17 May 2018
Consider this scenario:
“Richard? Why aren’t you up yet? You’ll be late for work!”
“Well, basically I’m suffering from exercise-induced insomnia. I’ve been working out far too much. As a result, I can’t sleep and when I get up I will probably be extremely irritable and, quite possibly, angry about really trivial things.”
“You know all this and you still keep exercising too much?”
“It’s just so hard to stop working out once I really start going!"
As in case of Richard, tossing and turning in bed and getting irritable once you’re up, is an all too common scenario after an intense workout on the previous day. Richard has overdone it. He’s done what far too many gym junkies and fitness fanatics do; he’s got addicted to the point where he’s trained and exercised too hard. Richard has taken fitness to a bad place; an unhealthy and seriously fatigued place.
Is it possible to workout too much? Absolutely, and if you don’t believe it, train intensively every day for a month or so and see for yourself how you feel. Make a note of your sleeping habits. Keep a check on your emotions and find out if you’re feeling your normal happy self. See if you don’t start getting annoyed about things that didn’t bother you much before and if you’re snapping at people in ways that are completely out of character with your former moderately-exercising self.
Well, that depends on what workouts you plan to do. But as a general rule, three workouts on non-consecutive days is a good place to start. In fact, that’s probably about right for most with a mix of high intensity, low intensity, cardio and strength/toning. A day off is designed to let your body recover after a tough workout. If you don’t allow that recovery and continue to work the same fatigued muscles, that’s when you start running the risk of serious fatigue.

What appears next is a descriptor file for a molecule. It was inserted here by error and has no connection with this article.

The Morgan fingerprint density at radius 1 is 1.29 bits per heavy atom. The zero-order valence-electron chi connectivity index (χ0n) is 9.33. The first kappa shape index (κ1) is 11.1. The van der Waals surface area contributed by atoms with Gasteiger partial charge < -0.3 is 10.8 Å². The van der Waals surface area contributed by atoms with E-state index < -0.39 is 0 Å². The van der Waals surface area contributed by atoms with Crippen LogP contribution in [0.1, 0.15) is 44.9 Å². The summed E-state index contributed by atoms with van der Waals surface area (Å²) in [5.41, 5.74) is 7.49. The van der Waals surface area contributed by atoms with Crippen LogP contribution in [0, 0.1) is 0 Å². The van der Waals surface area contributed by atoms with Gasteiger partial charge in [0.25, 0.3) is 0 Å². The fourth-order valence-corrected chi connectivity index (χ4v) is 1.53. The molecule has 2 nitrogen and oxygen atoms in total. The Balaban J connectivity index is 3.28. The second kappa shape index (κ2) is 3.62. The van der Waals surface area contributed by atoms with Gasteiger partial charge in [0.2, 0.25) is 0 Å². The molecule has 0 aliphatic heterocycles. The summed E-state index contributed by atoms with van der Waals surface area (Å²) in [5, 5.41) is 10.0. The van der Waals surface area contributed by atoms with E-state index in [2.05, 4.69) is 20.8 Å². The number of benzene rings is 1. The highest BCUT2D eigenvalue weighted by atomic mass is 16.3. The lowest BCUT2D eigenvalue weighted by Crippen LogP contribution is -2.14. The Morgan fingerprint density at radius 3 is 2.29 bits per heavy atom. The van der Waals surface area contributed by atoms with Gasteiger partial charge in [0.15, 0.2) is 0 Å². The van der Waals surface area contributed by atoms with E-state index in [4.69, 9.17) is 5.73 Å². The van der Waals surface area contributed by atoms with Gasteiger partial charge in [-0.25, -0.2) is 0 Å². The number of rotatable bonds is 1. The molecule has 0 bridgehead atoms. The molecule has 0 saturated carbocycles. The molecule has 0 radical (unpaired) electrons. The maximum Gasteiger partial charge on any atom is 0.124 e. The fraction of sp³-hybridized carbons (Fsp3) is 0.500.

Looking to add a high-intensity interval training (HIIT) program or a HIIT workout to your usual routine? Tabata training should be on your list!
The key in deciding this is in knowing how to plan your gym workout and compartmentalising your body, while working on each compartment separately. If you just worked your lower body to exhaustion with weights, don’t do the same the next day. Go for upper body or cardio.
It is okay to workout for more than three times a week. All you need to do is ensure that you mix it up with high and low-intensity workouts. Don’t attack the same areas on consecutive days and give your body time to recover.
Anywhere from 30 minutes to 90 minutes depending on the intensity of the workout. The higher the intensity, the shorter your workout should be.
And remember, 30 minutes of high-intensity exercise can burn just as many calories as pottering about for 90 minutes. As can even shorter workouts such as the super high-intensity Tabata program.
Mix in a Zumba group class or even some yoga to keep you energized and interested. One of the biggest killers of fitness enthusiasm is repetition. The more varied your weekly regime, the more likely you’ll stick with it and achieve the results you seek.
^The Complete Personal Trainer consists of the SIS40215 Certificate IV in Fitness + entry requirement units. Please contact us for further details on the course structure.
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